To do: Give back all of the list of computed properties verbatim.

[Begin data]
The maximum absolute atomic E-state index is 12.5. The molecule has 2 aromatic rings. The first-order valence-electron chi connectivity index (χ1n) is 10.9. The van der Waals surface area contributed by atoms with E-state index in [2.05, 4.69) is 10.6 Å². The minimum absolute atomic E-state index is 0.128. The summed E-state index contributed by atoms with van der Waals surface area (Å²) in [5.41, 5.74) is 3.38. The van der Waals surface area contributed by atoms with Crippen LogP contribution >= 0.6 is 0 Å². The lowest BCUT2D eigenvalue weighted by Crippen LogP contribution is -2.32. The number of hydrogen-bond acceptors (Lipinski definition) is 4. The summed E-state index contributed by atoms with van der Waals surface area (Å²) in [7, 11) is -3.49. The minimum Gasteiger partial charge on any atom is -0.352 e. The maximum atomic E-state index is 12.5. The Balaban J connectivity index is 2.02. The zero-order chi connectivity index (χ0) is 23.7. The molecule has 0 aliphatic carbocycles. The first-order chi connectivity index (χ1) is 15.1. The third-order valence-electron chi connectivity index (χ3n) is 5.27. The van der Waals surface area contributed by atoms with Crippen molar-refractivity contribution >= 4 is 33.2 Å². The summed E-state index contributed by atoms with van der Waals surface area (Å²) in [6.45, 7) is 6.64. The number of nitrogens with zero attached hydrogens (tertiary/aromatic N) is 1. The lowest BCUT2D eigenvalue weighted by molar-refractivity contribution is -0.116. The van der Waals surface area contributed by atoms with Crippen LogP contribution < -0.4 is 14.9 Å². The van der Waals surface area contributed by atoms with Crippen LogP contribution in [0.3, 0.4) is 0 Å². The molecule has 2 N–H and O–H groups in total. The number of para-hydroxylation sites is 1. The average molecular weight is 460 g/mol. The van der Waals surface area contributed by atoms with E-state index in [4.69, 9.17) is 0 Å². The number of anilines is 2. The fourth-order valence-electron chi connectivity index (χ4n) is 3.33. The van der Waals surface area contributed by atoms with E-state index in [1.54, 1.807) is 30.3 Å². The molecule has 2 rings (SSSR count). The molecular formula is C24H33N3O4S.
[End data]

The maximum absolute atomic E-state index is 12.5. The molecule has 2 aromatic rings. The first-order valence-electron chi connectivity index (χ1n) is 10.9. The van der Waals surface area contributed by atoms with E-state index in [2.05, 4.69) is 10.6 Å². The minimum absolute atomic E-state index is 0.128. The summed E-state index contributed by atoms with van der Waals surface area (Å²) in [5.41, 5.74) is 3.38. The van der Waals surface area contributed by atoms with Crippen LogP contribution >= 0.6 is 0 Å². The lowest BCUT2D eigenvalue weighted by Crippen LogP contribution is -2.32. The number of hydrogen-bond acceptors (Lipinski definition) is 4. The summed E-state index contributed by atoms with van der Waals surface area (Å²) in [7, 11) is -3.49. The minimum Gasteiger partial charge on any atom is -0.352 e. The maximum atomic E-state index is 12.5. The Balaban J connectivity index is 2.02. The zero-order chi connectivity index (χ0) is 23.7. The molecule has 0 aliphatic carbocycles. The first-order chi connectivity index (χ1) is 15.1. The third-order valence-electron chi connectivity index (χ3n) is 5.27. The van der Waals surface area contributed by atoms with Crippen molar-refractivity contribution >= 4 is 33.2 Å². The summed E-state index contributed by atoms with van der Waals surface area (Å²) in [6.45, 7) is 6.64. The number of nitrogens with zero attached hydrogens (tertiary/aromatic N) is 1. The lowest BCUT2D eigenvalue weighted by molar-refractivity contribution is -0.116. The van der Waals surface area contributed by atoms with Crippen LogP contribution < -0.4 is 14.9 Å². The van der Waals surface area contributed by atoms with Crippen LogP contribution in [0.3, 0.4) is 0 Å². The molecule has 2 N–H and O–H groups in total. The number of para-hydroxylation sites is 1. The average molecular weight is 460 g/mol. The van der Waals surface area contributed by atoms with E-state index in [4.69, 9.17) is 0 Å². The number of anilines is 2. The fourth-order valence-electron chi connectivity index (χ4n) is 3.33. The van der Waals surface area contributed by atoms with E-state index in [1.54, 1.807) is 30.3 Å². The molecule has 2 rings (SSSR count). The molecular formula is C24H33N3O4S.